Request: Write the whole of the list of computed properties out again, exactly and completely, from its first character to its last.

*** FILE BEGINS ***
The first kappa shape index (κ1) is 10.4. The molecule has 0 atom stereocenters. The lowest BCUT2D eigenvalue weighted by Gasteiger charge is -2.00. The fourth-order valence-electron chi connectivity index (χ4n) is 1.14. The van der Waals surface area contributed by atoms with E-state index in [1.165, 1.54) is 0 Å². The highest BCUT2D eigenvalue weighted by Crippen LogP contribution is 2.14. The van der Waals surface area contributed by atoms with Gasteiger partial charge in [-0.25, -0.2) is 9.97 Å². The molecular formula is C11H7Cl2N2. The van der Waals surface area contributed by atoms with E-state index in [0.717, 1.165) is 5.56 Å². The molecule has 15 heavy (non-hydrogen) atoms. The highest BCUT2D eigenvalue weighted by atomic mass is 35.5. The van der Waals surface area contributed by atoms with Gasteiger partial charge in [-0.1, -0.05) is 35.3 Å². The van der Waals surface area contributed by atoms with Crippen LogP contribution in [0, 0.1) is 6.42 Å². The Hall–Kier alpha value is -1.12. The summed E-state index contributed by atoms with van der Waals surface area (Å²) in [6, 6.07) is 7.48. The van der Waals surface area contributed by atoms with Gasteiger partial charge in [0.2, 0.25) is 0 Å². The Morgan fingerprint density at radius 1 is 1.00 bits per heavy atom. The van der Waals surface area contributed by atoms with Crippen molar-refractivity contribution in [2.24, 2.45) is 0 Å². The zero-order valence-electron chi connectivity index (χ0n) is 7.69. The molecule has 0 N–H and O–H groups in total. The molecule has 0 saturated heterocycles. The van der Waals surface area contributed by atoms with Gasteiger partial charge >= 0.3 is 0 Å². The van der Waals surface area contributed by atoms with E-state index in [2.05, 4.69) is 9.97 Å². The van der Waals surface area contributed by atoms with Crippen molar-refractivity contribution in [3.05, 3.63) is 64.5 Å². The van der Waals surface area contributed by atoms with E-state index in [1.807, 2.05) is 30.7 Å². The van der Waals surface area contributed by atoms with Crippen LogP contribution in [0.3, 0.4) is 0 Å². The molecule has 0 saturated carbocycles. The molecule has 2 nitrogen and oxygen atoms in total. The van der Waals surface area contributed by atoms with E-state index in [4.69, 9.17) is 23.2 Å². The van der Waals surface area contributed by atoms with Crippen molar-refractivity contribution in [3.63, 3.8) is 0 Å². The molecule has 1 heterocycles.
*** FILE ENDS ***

The first kappa shape index (κ1) is 10.4. The molecule has 0 atom stereocenters. The lowest BCUT2D eigenvalue weighted by Gasteiger charge is -2.00. The fourth-order valence-electron chi connectivity index (χ4n) is 1.14. The van der Waals surface area contributed by atoms with E-state index in [1.165, 1.54) is 0 Å². The highest BCUT2D eigenvalue weighted by Crippen LogP contribution is 2.14. The van der Waals surface area contributed by atoms with Gasteiger partial charge in [-0.25, -0.2) is 9.97 Å². The molecular formula is C11H7Cl2N2. The van der Waals surface area contributed by atoms with E-state index in [0.717, 1.165) is 5.56 Å². The molecule has 15 heavy (non-hydrogen) atoms. The highest BCUT2D eigenvalue weighted by atomic mass is 35.5. The van der Waals surface area contributed by atoms with Gasteiger partial charge in [-0.1, -0.05) is 35.3 Å². The van der Waals surface area contributed by atoms with Crippen LogP contribution in [0, 0.1) is 6.42 Å². The Hall–Kier alpha value is -1.12. The summed E-state index contributed by atoms with van der Waals surface area (Å²) in [6, 6.07) is 7.48. The van der Waals surface area contributed by atoms with Gasteiger partial charge in [0.2, 0.25) is 0 Å². The Morgan fingerprint density at radius 1 is 1.00 bits per heavy atom. The van der Waals surface area contributed by atoms with Crippen molar-refractivity contribution in [2.24, 2.45) is 0 Å². The zero-order valence-electron chi connectivity index (χ0n) is 7.69. The molecule has 0 N–H and O–H groups in total. The molecule has 0 saturated heterocycles. The van der Waals surface area contributed by atoms with Gasteiger partial charge >= 0.3 is 0 Å². The van der Waals surface area contributed by atoms with E-state index in [2.05, 4.69) is 9.97 Å². The van der Waals surface area contributed by atoms with Crippen molar-refractivity contribution in [3.05, 3.63) is 64.5 Å². The van der Waals surface area contributed by atoms with E-state index in [1.807, 2.05) is 30.7 Å². The van der Waals surface area contributed by atoms with Crippen LogP contribution in [0.3, 0.4) is 0 Å². The molecule has 0 saturated carbocycles. The molecule has 2 nitrogen and oxygen atoms in total. The van der Waals surface area contributed by atoms with E-state index in [4.69, 9.17) is 23.2 Å². The van der Waals surface area contributed by atoms with Crippen molar-refractivity contribution in [3.63, 3.8) is 0 Å². The molecule has 1 heterocycles.